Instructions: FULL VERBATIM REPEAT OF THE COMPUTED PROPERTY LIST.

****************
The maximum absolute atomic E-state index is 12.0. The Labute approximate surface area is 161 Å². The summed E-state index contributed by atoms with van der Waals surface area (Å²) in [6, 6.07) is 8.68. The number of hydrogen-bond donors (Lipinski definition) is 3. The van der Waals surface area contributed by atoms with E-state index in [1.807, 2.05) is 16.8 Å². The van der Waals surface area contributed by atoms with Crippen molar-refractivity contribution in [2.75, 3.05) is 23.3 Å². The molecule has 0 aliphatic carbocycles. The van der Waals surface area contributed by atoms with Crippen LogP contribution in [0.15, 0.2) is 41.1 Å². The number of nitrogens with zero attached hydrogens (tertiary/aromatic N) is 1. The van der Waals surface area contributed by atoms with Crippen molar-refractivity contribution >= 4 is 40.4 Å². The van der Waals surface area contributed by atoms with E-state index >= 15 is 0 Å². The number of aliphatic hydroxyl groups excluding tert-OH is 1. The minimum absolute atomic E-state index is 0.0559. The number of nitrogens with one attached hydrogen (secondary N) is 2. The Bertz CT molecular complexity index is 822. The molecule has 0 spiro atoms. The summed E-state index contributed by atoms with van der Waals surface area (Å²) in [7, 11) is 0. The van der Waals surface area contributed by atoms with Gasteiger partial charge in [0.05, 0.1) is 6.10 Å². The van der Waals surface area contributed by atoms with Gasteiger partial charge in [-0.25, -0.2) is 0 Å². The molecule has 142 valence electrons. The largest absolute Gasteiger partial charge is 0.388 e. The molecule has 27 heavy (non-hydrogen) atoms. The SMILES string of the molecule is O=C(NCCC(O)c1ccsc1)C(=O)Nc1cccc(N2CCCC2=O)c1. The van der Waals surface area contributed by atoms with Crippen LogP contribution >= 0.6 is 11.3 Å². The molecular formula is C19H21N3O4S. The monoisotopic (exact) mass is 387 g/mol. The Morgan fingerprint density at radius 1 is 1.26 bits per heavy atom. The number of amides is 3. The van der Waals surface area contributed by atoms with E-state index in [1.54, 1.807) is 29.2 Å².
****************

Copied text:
The maximum absolute atomic E-state index is 12.0. The Labute approximate surface area is 161 Å². The summed E-state index contributed by atoms with van der Waals surface area (Å²) in [6, 6.07) is 8.68. The number of hydrogen-bond donors (Lipinski definition) is 3. The van der Waals surface area contributed by atoms with E-state index in [1.807, 2.05) is 16.8 Å². The van der Waals surface area contributed by atoms with Crippen molar-refractivity contribution in [2.75, 3.05) is 23.3 Å². The molecule has 0 aliphatic carbocycles. The van der Waals surface area contributed by atoms with Crippen LogP contribution in [0.15, 0.2) is 41.1 Å². The number of nitrogens with zero attached hydrogens (tertiary/aromatic N) is 1. The van der Waals surface area contributed by atoms with Crippen molar-refractivity contribution >= 4 is 40.4 Å². The van der Waals surface area contributed by atoms with E-state index >= 15 is 0 Å². The number of aliphatic hydroxyl groups excluding tert-OH is 1. The minimum absolute atomic E-state index is 0.0559. The number of nitrogens with one attached hydrogen (secondary N) is 2. The Bertz CT molecular complexity index is 822. The molecule has 0 spiro atoms. The summed E-state index contributed by atoms with van der Waals surface area (Å²) in [7, 11) is 0. The van der Waals surface area contributed by atoms with Gasteiger partial charge in [0.05, 0.1) is 6.10 Å². The van der Waals surface area contributed by atoms with Gasteiger partial charge in [-0.25, -0.2) is 0 Å². The molecule has 142 valence electrons. The largest absolute Gasteiger partial charge is 0.388 e. The molecule has 27 heavy (non-hydrogen) atoms. The SMILES string of the molecule is O=C(NCCC(O)c1ccsc1)C(=O)Nc1cccc(N2CCCC2=O)c1. The van der Waals surface area contributed by atoms with Crippen LogP contribution >= 0.6 is 11.3 Å². The molecular formula is C19H21N3O4S. The monoisotopic (exact) mass is 387 g/mol. The Morgan fingerprint density at radius 1 is 1.26 bits per heavy atom. The number of amides is 3. The van der Waals surface area contributed by atoms with E-state index in [1.54, 1.807) is 29.2 Å².